Its broader goal is to create an accessible, affordable café space in the South Sherman neighbourhood where everyone belongs — and so far, the feeling is mutual. “We have been so encouraged by the outpouring of support the city has shown for this project,” says Marianne Mulders, Fundraising Advancement at L’Arche Hamilton.

 

 

From Spring 2022 Legacy newsletter


What the past teaches us

Understanding the past helps us face the present and frame the future. A recent series of grants from HCF is supporting the study of history related to Black, Indigenous, people of colour (BIPOC), Two-Spirit and LGBTQIA+ and Jewish communities.

As part of its consultations aimed at supporting equity-deserving communities, the Foundation heard about the importance of literacy and education through studying history. A grants call focusing on this issue resulted in funding for programs including:

  • Stories of the Black community in Hamilton using griot format (African drumming and dance in combination with oral storytelling) from Afro-Canadian Caribbean Association.
  • Learning at Glendale Secondary School about Hamilton’s Stewart Memorial Church and its vital role in the lives of Hamilton’s Black community.
  • Settler Reflection Series workshops that help participants understand the historical and current impact of colonialism in Canada from Righting Relations Hamilton Circle.

In total, 14 initiatives were funded through this program. A complete list is available at hamiltoncommunityfoundation.ca

 

From Spring 2022 Legacy newsletter


Community calls the shots

After almost 18 months of pandemic restrictions, members of Hamilton’s Indigenous communities came together at Gage Park in September to dance, heal and make an informed choice about vaccination.

The Indigenous Health Social featured food, vendors, door prizes, traditional singers and contemporary Indigenous artists, including Juno-nominated headliner DJ Shub, to attract a new crowd to an event that focused on strengthening body, mind and spirit.

The province’s mobile vaccination unit — the GO VAXX bus — was on site, but the focus of the event was not exclusively COVID-19. Recognizing the negative experiences that have led some Indigenous people to view the health care system, and vaccinations in particular, with fear and suspicion, event organizers Hamilton Public Health and Indigenous organizations in Hamilton promoted the health of the whole community. To further increase trust and decrease barriers, information was also translated into Anishinaabe.

 

Excerpt from 2021 Fall Legacy newsletter


A trusting relationship

Kathy Wood already had a clear picture of how she and her husband John wanted to give to charity: she had spent her career as a trust officer helping people make decisions about their money.

Kathy and John demonstrated their trust in HCF by setting up a field-of-interest fund; this means that while they identify areas they want to support (animal welfare and adult literacy), they leave specific grantmaking decisions to the Foundation.

Animal welfare is important to the couple, who understand the joy that animals bring. “We have had pets for all of our marriage of 46 years and they have given us much happiness,” says Kathy. Half of the fund’s proceeds will support organizations that house, treat, feed and help the adoption of animals in need; the rest will support adult literacy, where they expect needs to grow. A portion of the fund will also go to the Community Fund that helps to address urgent community needs.

The Graas-wood Fund is a deferred fund, meaning the donation will come through the Woods’ estates. Giving through a will is a powerful way to give, and HCF is part of a national campaign called Will Power that seeks to educate Canadians about these benefits.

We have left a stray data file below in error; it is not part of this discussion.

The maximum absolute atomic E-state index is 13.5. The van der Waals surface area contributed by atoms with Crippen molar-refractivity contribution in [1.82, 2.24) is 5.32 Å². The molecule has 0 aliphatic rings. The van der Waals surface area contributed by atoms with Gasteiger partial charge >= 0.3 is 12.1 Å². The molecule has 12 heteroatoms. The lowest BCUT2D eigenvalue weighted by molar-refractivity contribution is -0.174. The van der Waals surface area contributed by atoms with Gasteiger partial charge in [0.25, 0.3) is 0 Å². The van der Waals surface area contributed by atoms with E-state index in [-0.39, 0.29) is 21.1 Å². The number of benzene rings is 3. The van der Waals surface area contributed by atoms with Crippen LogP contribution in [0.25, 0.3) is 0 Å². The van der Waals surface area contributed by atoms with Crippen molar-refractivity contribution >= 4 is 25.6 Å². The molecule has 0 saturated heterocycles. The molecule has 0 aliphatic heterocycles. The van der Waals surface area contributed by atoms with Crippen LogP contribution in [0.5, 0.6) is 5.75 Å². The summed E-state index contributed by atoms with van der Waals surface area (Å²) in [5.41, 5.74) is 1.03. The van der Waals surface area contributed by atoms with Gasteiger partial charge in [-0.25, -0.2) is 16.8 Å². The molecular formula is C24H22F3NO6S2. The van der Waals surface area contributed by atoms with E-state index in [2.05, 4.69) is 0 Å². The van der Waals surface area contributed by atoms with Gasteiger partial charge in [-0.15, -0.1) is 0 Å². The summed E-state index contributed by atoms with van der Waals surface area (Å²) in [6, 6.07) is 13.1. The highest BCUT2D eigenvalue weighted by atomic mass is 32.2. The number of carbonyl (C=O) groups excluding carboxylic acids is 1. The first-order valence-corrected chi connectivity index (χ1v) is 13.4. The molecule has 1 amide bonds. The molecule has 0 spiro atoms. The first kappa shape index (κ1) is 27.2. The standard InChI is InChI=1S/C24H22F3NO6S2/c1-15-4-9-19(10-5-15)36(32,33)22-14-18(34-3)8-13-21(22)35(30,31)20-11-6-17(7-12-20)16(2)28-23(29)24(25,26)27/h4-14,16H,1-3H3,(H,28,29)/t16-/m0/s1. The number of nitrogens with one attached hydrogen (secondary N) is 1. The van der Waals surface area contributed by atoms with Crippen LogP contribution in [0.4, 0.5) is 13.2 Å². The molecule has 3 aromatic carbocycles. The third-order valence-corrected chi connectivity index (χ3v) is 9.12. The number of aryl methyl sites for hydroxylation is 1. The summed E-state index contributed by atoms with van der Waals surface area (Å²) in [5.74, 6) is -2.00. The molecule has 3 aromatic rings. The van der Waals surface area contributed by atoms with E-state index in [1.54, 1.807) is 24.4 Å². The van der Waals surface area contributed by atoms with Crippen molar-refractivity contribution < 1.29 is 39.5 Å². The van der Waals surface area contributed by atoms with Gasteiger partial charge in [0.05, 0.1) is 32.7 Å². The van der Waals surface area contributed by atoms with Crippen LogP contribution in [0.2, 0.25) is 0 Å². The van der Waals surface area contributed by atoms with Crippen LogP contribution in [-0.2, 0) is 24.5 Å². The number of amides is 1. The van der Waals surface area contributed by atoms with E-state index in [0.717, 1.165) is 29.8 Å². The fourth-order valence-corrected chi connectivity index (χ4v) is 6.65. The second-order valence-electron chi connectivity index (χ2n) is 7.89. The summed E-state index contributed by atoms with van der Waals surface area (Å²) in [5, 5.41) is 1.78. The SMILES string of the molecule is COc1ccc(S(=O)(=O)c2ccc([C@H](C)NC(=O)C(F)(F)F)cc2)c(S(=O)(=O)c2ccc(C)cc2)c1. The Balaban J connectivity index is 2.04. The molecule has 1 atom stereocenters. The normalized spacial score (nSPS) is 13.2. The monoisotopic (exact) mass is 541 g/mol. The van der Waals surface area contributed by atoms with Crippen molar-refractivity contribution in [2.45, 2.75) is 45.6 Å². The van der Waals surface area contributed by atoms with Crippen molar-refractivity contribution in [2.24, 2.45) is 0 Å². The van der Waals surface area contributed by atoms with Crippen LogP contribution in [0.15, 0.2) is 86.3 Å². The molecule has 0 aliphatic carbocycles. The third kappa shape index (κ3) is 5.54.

Excerpt from 2021 Fall Legacy newsletter


Making the right connections

There is no overstating how the pandemic has increased both reliance on technology and the technology gap for those already facing systemic inequities. A new pilot program that connects McMaster University and community partners is working to address this need.

As part of its environmental stewardship plan, McMaster’s Academic Sustainability Programs Office was exploring ways to donate tech devices in the community. At the same time, community organizations working with racialized communities, including newcomers and immigrants, expressed a critical need for technology, particularly as the pandemic disproportionately affects these communities.

The Foundation helped connect McMaster with a group of local non-profits, including the Afro Canadian Caribbean Association, Empowerment Squared, Hamilton Centre for Civic Inclusion, Immigrants Working Centre, Munar Learning Centre, and Refuge: Hamilton Centre for Newcomer Health. Up to 100 high-quality tech devices will be available for re-use each semester. An HCF grant is also supporting Empowerment Squared to acquire software licenses and refurbish the donated devices for distribution.

“This pilot is an example of community coming together to address a significant challenge for many communities in remote working and learning environments,” says Rudi Wallace, Vice-President, Grants & Community Initiatives.

 

Excerpt from 2021 Fall Legacy newsletter


Natural value

It turns out putting a price tag on nature can be a good thing.

Supported by an HCF grant, communities that intersect the greenbelt are getting the tools and training they need to think of their natural assets as essential infrastructure. As a result, they will be able to value nature’s contributions to clean water, breathable air, healthy soil, sustainable food, flood reduction and climate stability, and include this accounting in provincially mandated municipal plans.

Hamilton is one of 10 municipalities with near-urban nature — defined as the natural areas and farmlands that surround and intersect our cities — that will complete natural asset inventories as part of the program. These inventories will list the community’s natural assets, assign a value to the services these assets provide, and model the costs and benefits of natural solutions compared to alternatives.

The ultimate goal is to protect and restore the greenbelt’s natural integrity.

 

Excerpt from 2021 Fall Legacy newsletter